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Queer Editorial

vickywood.jpg Quiver

Ever fancied a kick up the bum with an open-toed sandal? Victoria Wood is still your go to woman.

It’s been two years since Victoria Wood died and last week I realised, all over again, how much I miss her. She’s been on my mind lately as I have a new book coming out (it’s a poetry book, don’t worry you don’t have to read it – unless, of course, you like poetry) and one of the poems is inspired by one of my favourite Wood characters: Kelly-Marie Tunstall, who is always stood waiting for a bus telling her friend about her latest dating exploits.

Her monologues are delivered in bullets and at break neck speed. Kelly-Marie asks insightful questions like: “What’s brought this on, bird bath?” or, “Do you want a kick up the bum with an open-toed sandal?”. She wears striped leggings and is usually wrapped in PVC with a fright wig daubed in pink and blue hair dye. She’s loud, she enjoys low-fashion, she’ll freely talk about exploratory surgery and she spits and tics for England.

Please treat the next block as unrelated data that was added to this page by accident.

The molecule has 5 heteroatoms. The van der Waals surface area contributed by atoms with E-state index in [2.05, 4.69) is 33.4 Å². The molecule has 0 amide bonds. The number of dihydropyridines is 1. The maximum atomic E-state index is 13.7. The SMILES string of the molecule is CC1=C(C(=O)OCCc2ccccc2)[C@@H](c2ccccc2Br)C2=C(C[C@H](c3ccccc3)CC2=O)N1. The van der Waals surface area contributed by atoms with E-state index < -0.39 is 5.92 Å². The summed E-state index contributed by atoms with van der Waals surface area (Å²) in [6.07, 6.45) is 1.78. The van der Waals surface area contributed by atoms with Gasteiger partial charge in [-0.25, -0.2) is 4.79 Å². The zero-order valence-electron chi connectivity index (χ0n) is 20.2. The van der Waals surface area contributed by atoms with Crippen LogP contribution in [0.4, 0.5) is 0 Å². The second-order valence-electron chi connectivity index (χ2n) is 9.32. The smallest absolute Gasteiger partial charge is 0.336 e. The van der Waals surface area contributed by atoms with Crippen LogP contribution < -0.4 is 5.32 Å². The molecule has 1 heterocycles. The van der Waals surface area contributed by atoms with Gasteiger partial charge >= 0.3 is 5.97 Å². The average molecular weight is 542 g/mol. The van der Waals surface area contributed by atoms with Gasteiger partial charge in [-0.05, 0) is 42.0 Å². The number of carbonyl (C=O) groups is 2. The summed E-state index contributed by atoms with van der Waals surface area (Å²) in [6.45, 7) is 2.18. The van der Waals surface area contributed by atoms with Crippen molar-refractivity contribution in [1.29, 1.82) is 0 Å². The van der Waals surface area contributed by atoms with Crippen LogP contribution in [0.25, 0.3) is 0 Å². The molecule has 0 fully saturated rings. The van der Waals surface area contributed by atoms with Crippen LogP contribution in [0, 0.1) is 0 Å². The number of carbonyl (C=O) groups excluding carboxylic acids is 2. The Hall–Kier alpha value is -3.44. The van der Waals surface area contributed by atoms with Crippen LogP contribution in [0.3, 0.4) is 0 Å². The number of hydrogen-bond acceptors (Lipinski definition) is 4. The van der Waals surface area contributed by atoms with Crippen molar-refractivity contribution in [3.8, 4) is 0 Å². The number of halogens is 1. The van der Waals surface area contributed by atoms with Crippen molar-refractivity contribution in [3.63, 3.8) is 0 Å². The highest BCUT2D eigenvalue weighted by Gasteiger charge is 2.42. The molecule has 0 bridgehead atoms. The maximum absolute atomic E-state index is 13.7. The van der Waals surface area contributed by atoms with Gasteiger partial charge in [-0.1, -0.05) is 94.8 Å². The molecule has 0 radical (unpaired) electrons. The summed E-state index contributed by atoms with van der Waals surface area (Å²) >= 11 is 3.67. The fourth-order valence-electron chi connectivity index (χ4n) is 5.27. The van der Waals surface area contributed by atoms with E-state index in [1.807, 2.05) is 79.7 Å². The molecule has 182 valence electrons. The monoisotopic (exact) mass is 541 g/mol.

However, like a lot of Wood’s characters, underneath Kelly-Marie’s bus stop bravado there’s a deep vein of pathos running alongside the beautifully observed humour. We get the briefest of insights into her hopes and dreams when she reports an imagined end-of-date, doorstep conversation with a boy who has the manners of a gentleman and treats her with respect.

That never happens for real, of course, but we see her innermost thoughts, and she’s a young woman a lot of us can identify with. All this week I’ve been watching re-runs of her series As Seen On TV and it’s still fit for purpose. Wood’s sketches hilariously explore sexuality, gender and women’s issues and still feel hugely relevant, and the mini mockumentaries she was making back in the mid-80s paved the way for a lot of our new-fangled comedy.

Though I am loathe to endorse any streaming service, As Seen On TV has just been released on one whose name does not begin with an A. Go and watch it now, you’ll be laughing all day at Kitty (played by Patricia Routledge) and of course the glorious Acorn Antiques. “What is it? Muesli.”